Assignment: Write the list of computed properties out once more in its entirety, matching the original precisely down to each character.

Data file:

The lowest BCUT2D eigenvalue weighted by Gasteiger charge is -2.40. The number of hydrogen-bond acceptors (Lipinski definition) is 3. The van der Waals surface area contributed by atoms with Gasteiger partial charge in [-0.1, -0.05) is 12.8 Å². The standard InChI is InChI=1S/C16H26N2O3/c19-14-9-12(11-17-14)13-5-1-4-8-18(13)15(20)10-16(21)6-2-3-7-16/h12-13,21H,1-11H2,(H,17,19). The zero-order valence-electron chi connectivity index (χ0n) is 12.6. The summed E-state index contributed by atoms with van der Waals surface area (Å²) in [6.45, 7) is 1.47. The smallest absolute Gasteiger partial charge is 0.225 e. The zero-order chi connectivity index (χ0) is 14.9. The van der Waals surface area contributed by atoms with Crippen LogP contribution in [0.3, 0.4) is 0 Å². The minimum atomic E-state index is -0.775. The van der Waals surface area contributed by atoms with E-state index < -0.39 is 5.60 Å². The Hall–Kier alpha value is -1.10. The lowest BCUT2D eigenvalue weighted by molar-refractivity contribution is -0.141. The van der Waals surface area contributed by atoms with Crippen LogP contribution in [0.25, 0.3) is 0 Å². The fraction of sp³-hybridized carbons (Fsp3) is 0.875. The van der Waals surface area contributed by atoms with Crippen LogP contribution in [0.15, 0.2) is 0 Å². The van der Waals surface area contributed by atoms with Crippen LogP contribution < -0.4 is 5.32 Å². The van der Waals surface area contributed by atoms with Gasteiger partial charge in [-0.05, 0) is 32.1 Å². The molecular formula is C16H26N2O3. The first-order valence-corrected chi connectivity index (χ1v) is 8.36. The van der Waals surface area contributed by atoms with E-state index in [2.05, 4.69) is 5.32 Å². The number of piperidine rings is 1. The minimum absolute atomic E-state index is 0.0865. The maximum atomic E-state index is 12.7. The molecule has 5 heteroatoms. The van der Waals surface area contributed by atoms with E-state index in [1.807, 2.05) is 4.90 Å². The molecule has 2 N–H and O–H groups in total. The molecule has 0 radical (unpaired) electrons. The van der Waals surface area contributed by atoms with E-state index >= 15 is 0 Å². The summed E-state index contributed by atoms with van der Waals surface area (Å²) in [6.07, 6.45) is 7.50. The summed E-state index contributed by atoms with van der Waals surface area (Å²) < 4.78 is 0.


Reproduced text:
The lowest BCUT2D eigenvalue weighted by Gasteiger charge is -2.40. The number of hydrogen-bond acceptors (Lipinski definition) is 3. The van der Waals surface area contributed by atoms with Gasteiger partial charge in [-0.1, -0.05) is 12.8 Å². The standard InChI is InChI=1S/C16H26N2O3/c19-14-9-12(11-17-14)13-5-1-4-8-18(13)15(20)10-16(21)6-2-3-7-16/h12-13,21H,1-11H2,(H,17,19). The zero-order valence-electron chi connectivity index (χ0n) is 12.6. The summed E-state index contributed by atoms with van der Waals surface area (Å²) in [6.45, 7) is 1.47. The smallest absolute Gasteiger partial charge is 0.225 e. The zero-order chi connectivity index (χ0) is 14.9. The van der Waals surface area contributed by atoms with Crippen LogP contribution in [0.3, 0.4) is 0 Å². The minimum atomic E-state index is -0.775. The van der Waals surface area contributed by atoms with E-state index < -0.39 is 5.60 Å². The Hall–Kier alpha value is -1.10. The lowest BCUT2D eigenvalue weighted by molar-refractivity contribution is -0.141. The van der Waals surface area contributed by atoms with Crippen LogP contribution in [0.25, 0.3) is 0 Å². The fraction of sp³-hybridized carbons (Fsp3) is 0.875. The van der Waals surface area contributed by atoms with Crippen LogP contribution in [0.15, 0.2) is 0 Å². The van der Waals surface area contributed by atoms with Crippen LogP contribution < -0.4 is 5.32 Å². The van der Waals surface area contributed by atoms with Gasteiger partial charge in [-0.05, 0) is 32.1 Å². The molecular formula is C16H26N2O3. The first-order valence-corrected chi connectivity index (χ1v) is 8.36. The van der Waals surface area contributed by atoms with E-state index in [2.05, 4.69) is 5.32 Å². The number of piperidine rings is 1. The minimum absolute atomic E-state index is 0.0865. The maximum atomic E-state index is 12.7. The molecule has 5 heteroatoms. The van der Waals surface area contributed by atoms with E-state index in [1.807, 2.05) is 4.90 Å². The molecule has 2 N–H and O–H groups in total. The molecule has 0 radical (unpaired) electrons. The van der Waals surface area contributed by atoms with E-state index >= 15 is 0 Å². The summed E-state index contributed by atoms with van der Waals surface area (Å²) in [6.07, 6.45) is 7.50. The summed E-state index contributed by atoms with van der Waals surface area (Å²) < 4.78 is 0.